"Matthews stories are like friends from small towns: They are honest, warm, occasionally lyrical and as strange and idiosyncratic as the rest of us."
Arthur Sabatini (Philadelphia Inquirer)
During the last decade of his life, author Jack Matthews wrote a series of 1-2 page prose pieces (which he dubbed "Abruptions" or "very short stories that end abruptly").
Matthews had already published over 20 books of fiction with an astonishing variety of characters and plots. This last volume hints at a lot of characters and plots without trying to resolve them. Each abruption -- which rarely takes more than 5 minutes to read -- shed light on something unexpected, whether it be a character's view on life or the reader's notions of how the world ought to work.
Many episodes read like contemporary fables or sketches of quirky people from small midwest towns. Two older women have a long-running feud about what flowers should go on the fence between their houses. An actor makes a living out of playing the bad Nazi in movies. An owner of a movie studio in the 1930s throws out any audience member who misbehaves during a movie. An office worker is distracted by a pretty woman washing the outside windows.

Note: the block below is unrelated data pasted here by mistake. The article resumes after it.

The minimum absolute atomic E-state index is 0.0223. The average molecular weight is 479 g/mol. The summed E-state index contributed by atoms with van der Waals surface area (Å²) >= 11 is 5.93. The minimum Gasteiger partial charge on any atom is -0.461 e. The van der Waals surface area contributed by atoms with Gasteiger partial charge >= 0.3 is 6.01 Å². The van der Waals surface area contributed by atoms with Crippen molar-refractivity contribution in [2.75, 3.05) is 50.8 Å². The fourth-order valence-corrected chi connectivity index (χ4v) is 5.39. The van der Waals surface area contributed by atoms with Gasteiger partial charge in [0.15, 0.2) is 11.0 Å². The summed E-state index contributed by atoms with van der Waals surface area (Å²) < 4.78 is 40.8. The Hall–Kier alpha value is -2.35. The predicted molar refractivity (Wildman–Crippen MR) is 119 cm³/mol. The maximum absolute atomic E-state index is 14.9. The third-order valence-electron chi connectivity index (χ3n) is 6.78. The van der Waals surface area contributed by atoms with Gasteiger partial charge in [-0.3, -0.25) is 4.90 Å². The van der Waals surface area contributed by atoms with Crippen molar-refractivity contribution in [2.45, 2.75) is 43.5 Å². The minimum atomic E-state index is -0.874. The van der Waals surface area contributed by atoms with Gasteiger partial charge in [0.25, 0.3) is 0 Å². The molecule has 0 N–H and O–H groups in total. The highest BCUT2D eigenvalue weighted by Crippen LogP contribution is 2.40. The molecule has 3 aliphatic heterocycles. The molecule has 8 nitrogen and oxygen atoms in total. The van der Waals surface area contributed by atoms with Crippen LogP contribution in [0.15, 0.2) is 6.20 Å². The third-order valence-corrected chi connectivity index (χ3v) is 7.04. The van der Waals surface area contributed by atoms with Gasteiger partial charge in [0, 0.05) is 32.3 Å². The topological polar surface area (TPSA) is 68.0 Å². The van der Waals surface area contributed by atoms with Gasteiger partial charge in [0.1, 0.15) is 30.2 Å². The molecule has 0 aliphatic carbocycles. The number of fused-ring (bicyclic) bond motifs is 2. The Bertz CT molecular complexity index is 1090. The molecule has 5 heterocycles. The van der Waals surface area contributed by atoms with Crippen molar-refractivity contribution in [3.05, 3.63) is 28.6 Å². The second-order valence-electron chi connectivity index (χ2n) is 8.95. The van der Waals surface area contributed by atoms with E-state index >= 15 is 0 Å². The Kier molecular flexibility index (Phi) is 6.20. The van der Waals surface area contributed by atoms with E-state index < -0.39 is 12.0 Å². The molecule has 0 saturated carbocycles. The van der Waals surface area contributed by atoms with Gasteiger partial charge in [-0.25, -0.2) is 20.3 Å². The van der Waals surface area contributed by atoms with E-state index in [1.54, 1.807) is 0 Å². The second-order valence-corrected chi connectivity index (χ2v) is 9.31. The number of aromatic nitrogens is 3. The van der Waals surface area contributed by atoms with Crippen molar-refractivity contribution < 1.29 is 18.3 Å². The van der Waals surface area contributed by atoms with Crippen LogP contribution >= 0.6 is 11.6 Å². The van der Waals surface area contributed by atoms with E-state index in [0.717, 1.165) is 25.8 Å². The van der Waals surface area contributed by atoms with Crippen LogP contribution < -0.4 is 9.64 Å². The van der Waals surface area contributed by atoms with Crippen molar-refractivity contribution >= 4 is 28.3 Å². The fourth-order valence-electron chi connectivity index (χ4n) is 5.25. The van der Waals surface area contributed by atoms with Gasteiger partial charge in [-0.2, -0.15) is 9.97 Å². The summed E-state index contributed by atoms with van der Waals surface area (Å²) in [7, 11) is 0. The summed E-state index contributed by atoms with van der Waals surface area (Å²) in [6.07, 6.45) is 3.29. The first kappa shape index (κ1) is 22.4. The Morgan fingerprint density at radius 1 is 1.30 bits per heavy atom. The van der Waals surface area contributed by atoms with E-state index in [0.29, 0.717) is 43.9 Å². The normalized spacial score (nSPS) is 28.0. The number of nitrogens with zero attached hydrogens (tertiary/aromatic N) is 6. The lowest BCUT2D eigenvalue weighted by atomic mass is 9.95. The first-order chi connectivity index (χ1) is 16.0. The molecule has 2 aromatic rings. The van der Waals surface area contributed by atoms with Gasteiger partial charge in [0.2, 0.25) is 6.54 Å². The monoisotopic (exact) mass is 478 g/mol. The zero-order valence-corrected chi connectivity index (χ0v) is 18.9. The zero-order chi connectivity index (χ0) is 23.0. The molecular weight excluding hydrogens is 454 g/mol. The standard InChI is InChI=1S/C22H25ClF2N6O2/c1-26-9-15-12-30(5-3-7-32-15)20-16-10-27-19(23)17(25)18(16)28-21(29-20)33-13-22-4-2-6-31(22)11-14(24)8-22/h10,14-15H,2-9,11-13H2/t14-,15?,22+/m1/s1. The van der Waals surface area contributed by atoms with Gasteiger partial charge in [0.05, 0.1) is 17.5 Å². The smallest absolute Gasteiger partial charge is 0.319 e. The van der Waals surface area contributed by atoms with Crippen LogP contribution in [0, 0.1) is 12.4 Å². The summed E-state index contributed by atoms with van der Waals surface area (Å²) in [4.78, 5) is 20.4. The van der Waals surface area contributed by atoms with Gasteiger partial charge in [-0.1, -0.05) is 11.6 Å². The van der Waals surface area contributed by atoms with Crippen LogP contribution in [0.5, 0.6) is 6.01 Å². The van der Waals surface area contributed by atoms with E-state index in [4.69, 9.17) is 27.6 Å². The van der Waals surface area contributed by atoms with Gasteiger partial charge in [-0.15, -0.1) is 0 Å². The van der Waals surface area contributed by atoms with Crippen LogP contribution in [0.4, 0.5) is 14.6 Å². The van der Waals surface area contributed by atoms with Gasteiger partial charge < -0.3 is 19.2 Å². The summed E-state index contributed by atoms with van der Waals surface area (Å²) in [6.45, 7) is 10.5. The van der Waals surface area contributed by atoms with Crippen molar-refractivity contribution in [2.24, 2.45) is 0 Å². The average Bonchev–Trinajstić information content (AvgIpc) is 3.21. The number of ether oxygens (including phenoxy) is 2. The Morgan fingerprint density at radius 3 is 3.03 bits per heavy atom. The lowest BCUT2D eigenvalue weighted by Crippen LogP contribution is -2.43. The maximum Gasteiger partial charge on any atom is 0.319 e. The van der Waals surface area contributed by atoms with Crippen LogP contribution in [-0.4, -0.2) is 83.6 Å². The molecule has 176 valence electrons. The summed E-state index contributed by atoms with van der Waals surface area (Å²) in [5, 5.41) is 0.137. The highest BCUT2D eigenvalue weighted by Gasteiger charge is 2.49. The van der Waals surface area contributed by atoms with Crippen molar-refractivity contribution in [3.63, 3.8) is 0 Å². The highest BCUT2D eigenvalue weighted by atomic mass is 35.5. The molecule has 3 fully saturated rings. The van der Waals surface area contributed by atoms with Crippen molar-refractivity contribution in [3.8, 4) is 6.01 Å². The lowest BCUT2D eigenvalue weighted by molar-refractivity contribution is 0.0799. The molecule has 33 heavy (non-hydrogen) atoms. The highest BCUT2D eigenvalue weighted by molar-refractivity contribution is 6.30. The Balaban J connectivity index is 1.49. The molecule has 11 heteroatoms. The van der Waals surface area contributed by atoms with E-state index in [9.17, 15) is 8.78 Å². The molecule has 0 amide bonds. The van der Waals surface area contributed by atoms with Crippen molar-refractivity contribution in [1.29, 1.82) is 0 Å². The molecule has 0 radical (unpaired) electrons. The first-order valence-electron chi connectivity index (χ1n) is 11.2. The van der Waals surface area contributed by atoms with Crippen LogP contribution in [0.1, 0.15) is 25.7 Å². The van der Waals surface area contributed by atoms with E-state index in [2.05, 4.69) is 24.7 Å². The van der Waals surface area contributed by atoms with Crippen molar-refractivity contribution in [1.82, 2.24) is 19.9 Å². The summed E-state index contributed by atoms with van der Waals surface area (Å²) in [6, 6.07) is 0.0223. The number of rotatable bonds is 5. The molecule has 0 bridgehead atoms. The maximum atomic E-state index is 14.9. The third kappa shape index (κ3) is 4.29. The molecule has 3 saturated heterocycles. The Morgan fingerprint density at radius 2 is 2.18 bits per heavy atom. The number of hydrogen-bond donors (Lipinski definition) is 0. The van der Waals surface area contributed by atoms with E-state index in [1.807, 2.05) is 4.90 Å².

Other stories sound like wild fairy tales. What if one superintelligent Siamese twin were conjoined with an idiot brother? What if a witch's curse caused every third word uttered by a person to go unsaid? What if a woman has terrifying dreams about a missing watch?
Some stories simply ponder the imponderable. Why do certain memories persist or reappear? Why do elderly people become set in their ways? Why do people become blind to certain things?
Matthews explains in the book's preface that abruptions "can reach down to dimensions of wonder and speculation that are commonly thought to be the proper domain of poetry." These stories are a fitting coda for Matthew's career as a storyteller. As deep and dark as these abruptions can become, they are told with simple language, flashes of humor and a sage's sense of wonder and irony.